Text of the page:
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Connect With: Raul Cedillo

Connect With: Raul Cedillo
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We connect with an undocumented migrant who talks about his perilous journey coming to the United States. Reporter | Camera: Arturo Martinez

((TRT: 3:40))
((Topic Banner:
Connect with: Raul Cedillo))
((Reporter/Camera: Arturo Martínez))
New Orleans, Louisiana))
((Main character: 1 male))

More than ten million people live in the United States without official documentation))
((Raul Cedillo
Louisiana resident))

My name is Douglas Raul Cedillo. I'm Latino. I come from Honduras, you know. I came battling on the way. Thank

God, I made it here. But life here in the United States is not easy.
I live with my sister, my brother-in-law, my niece and her two children, my two nephews.
So, in this cabin, we live like, six people and humbly.
We stayed there during Hurricane Ida. And it didn't blow the cabin away, thank God, because we trusted in God.
You don't come here [United States] to sleep, no. You come to work, to be motivated, always moving forward.
Got in illegally. I crossed the border of Guatemala, El Salvador. I came alone, batting all the way.
When you travel alone this way, it's nasty. You suffer quite a lot. You get hungry and cold. You need to beg for food. Begging.
You begin Mexico for a taco or something to eat. It's different. You suffer. Sometimes you risk your life in what's called, “The Beast” freight train. Some people lose their life. I saw many cases. Many people died [while riding on top of] the train. Yes. Some of them were falling asleep and I tried to help them but one of them was crushed by the train. The boy felt asleep and I'm not sure if he was wobbling while sleeping but since the train is constantly shaking, he let his guard down and fell down. It's awful for everyone who is over there.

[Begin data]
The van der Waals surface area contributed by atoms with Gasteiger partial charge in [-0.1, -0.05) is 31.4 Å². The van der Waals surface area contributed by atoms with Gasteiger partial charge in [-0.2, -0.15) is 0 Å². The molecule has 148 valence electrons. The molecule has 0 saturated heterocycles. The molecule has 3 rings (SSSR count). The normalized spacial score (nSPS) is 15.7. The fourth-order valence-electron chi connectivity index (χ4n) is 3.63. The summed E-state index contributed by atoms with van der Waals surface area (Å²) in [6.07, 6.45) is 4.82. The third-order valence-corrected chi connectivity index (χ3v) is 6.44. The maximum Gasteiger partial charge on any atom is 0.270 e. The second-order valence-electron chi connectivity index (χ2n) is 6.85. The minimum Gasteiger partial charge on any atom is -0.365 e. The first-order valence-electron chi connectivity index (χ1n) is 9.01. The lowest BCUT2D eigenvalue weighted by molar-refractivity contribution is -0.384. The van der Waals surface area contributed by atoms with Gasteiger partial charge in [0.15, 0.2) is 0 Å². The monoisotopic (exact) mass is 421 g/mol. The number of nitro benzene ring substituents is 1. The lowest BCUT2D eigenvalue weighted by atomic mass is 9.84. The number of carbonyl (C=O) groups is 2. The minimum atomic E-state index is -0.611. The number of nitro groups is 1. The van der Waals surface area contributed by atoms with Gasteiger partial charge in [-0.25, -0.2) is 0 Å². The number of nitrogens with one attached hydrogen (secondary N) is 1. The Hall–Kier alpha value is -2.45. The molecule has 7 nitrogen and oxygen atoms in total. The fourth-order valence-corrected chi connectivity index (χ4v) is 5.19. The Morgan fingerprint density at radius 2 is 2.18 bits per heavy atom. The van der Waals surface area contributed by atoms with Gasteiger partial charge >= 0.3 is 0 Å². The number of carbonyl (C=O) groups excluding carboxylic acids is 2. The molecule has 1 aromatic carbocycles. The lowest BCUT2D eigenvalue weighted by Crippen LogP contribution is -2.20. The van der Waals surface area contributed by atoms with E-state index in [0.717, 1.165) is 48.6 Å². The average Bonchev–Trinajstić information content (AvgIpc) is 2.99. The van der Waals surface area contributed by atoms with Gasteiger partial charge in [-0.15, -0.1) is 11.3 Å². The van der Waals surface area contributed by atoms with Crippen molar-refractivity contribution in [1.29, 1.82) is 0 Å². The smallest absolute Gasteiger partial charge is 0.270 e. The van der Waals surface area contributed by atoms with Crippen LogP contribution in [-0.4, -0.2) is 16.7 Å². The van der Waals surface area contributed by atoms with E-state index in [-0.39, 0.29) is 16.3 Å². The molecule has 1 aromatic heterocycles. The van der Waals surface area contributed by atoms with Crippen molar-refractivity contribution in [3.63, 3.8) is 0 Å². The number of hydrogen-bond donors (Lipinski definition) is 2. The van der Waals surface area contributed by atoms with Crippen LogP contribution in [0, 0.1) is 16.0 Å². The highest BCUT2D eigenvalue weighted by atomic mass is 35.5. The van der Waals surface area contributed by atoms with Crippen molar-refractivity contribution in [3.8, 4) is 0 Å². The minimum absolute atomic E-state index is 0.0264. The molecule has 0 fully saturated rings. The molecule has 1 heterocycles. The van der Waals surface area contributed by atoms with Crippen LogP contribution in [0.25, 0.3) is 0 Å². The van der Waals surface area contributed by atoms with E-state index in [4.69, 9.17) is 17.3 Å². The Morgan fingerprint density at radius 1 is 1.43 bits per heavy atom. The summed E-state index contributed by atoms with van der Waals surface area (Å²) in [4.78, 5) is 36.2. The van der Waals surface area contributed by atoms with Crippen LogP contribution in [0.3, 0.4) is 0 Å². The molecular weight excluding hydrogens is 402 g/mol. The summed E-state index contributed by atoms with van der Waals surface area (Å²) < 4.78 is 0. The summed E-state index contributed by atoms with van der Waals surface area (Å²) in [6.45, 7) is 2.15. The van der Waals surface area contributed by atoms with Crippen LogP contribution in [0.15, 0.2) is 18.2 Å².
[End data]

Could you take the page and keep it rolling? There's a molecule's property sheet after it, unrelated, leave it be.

Well, people over there [in Honduras] look down on you. There are no jobs sometimes and people look down on you. So, you don't have money and people look down on you. And such is life. So, many people thought I would not make it to the United States.
I crossed the Rio Grande twice. Because the first time I could not make it because they caught me at the checkpoint here in the United States. I made it the second time, thank God. You have to cross a big river though. [The water] was over my waist. So, the first time we crossed, wow...although the current wasn't strong but in between, the alligators and all that. So, it didn't look good. But thank God, nothing happened. We crossed.
But anybody who comes here knows what it takes and suffers, knows what it takes to get to the United States. So, one must harness the opportunity.
It's been five years since I've seen my children. And it's hard for me because they're already growing up. They no longer feel the love of a father like I used to give them. Their mother lives in Pennsylvania. They are together. They came later as well, thank God. She is a good mother. I can't complain. But sometimes, you know, sometimes couples fail. But that's the way it is. You have to go on with your life. There is not only one woman. There's more. And sometimes women want to see you destroyed. But no, you can't because you have to move forward, thanking God.